Few indeed were the people in night fighting who in 1940 had any artistry, experience or even confidence. Come aboard the Blenheim night fighter of F/O (later Air Commodore) Roderick Chisholm, as he tried to learn basic steps in the new trade at Middle Wallop that summer:

I was kept waiting, signalling for permission to land but ignored, for about half an hour. I was anything but composed, and when a turn proved too much for the directional gyro, which spun, I also lost my sense of direction. At last I was given a ‘green’, but the dim pattern of aerodrome lights made little sense by this time, and my approach to land was not aligned with the flare-path, whose direction I understood too late. I had to go round again. The wheels and flaps on a Blenheim came up rather slowly, and by the time I was ready to start a circuit I knew that I was several miles from the aerodrome; but I could not picture my position, and the lights which I could see did nothing but confuse me. I was flustered, and the situation suddenly got out of hand. I did not know where I was; therefore I was lost. A feeling of panic came over me, and I could not think of anything except getting down somehow on to terra firma. It must be this paralysis that causes the inexplicable night-flying accidents. It took a great effort for common sense to overcome this one instinct, which seemed still to work, to return to earth as soon as possible; but slowly this happened and item by item things were checked. What height? What speed? Climbing or diving? Where was I likely to be? Each of these checks, usually done instinctively and instantaneously, now needed a special effort . . .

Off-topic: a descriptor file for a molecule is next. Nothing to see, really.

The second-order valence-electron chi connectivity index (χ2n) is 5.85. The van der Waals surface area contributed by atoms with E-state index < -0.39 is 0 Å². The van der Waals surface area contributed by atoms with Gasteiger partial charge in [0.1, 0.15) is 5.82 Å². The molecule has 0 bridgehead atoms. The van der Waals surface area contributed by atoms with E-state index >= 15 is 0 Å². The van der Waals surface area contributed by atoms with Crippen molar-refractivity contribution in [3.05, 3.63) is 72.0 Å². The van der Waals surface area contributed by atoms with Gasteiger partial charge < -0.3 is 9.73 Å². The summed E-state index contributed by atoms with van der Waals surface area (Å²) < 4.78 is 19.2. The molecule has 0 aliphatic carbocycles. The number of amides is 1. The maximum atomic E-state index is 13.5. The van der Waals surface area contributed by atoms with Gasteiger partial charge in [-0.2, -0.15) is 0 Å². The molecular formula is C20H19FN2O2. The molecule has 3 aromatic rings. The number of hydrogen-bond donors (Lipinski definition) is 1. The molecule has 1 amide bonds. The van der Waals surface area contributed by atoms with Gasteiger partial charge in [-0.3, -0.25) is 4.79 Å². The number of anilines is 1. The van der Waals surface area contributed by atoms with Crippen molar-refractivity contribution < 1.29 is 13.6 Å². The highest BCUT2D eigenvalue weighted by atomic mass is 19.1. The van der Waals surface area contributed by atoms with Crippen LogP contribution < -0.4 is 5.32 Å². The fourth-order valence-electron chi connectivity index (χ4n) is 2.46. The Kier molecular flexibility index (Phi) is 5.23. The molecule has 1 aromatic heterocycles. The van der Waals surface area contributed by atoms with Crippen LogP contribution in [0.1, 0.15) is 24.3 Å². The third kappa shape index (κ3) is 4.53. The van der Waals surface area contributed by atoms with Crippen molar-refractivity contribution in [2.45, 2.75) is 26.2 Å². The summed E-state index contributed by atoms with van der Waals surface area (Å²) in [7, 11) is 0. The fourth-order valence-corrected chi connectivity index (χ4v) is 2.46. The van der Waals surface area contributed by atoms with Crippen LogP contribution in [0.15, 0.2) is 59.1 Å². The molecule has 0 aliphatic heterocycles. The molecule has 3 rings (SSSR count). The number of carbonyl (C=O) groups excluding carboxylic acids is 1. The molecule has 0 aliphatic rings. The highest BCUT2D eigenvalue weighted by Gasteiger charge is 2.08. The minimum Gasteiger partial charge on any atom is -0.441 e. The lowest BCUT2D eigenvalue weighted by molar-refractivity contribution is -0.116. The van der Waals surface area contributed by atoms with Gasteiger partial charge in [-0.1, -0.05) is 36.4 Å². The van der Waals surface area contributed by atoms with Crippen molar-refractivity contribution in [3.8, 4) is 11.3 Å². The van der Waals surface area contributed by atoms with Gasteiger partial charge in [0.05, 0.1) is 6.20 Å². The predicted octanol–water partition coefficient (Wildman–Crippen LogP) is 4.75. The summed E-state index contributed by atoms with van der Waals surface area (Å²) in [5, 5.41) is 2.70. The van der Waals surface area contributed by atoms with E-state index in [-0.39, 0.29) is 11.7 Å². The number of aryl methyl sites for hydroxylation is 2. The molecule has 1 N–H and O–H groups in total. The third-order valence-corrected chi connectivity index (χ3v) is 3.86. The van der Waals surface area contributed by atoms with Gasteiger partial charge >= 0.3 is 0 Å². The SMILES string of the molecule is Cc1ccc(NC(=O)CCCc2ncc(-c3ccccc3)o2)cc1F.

There’s a beacon – what’s it flashing? – dot something, missed it – climbing too steeply, must level out – now, where’s that beacon again? – get the beacon paper (it’s too flimsy) – where’s the torch? – mustn’t get flustered again – there’s plenty of time – climbing again, must level out – Andover VL, Wallop DA – now, where’s the beacon? – there it is, think clearly, read it slowly – looks like a V then L – read it again, there it goes again: it’s Andover – about 240° for Wallop – settle down, align the gyro – steady – lights ahead – a beacon – flashing DA, that’s Wallop – this is simple – I could go on, I’d like to go on now – this will be a joke tomorrow.

I doubt that there is a single pilot who does not have similar memories from his early days when it all seemed to be just too much. Flying by night could bring the feeling flooding back – often fatally – to pilots who, like Chisholm, had long experience in daylight. For almost a year such men tried to master the Blenheim by night, while an experienced few operated AI-equipped aircraft at FIU and, increasingly, in the squadrons. Not many German aircraft came over at night to begin with, but FIU mounted night patrols to see if they could intercept any, and from 5 June 1940 AI was used in real chases of real targets. Time after time the enemy got away, usually because the harassed AI operator could make no sense of the erratic blips of the shaky Mk III and was incapable of giving his pilot clear steering commands. The only exception was Ashfield. His was the first of a handful of victories gained by the NF Blenheims. Courageously flown for long, cold and exhausting patrols night after night, they simply lacked a good enough AI set to complete the chain of defence. Unlike most other fighters, including the Defiant, their guns could be fired on the darkest night with no flash problem. Performance, however, was marginal, even after the Blenheims had had their turrets removed in September 1940.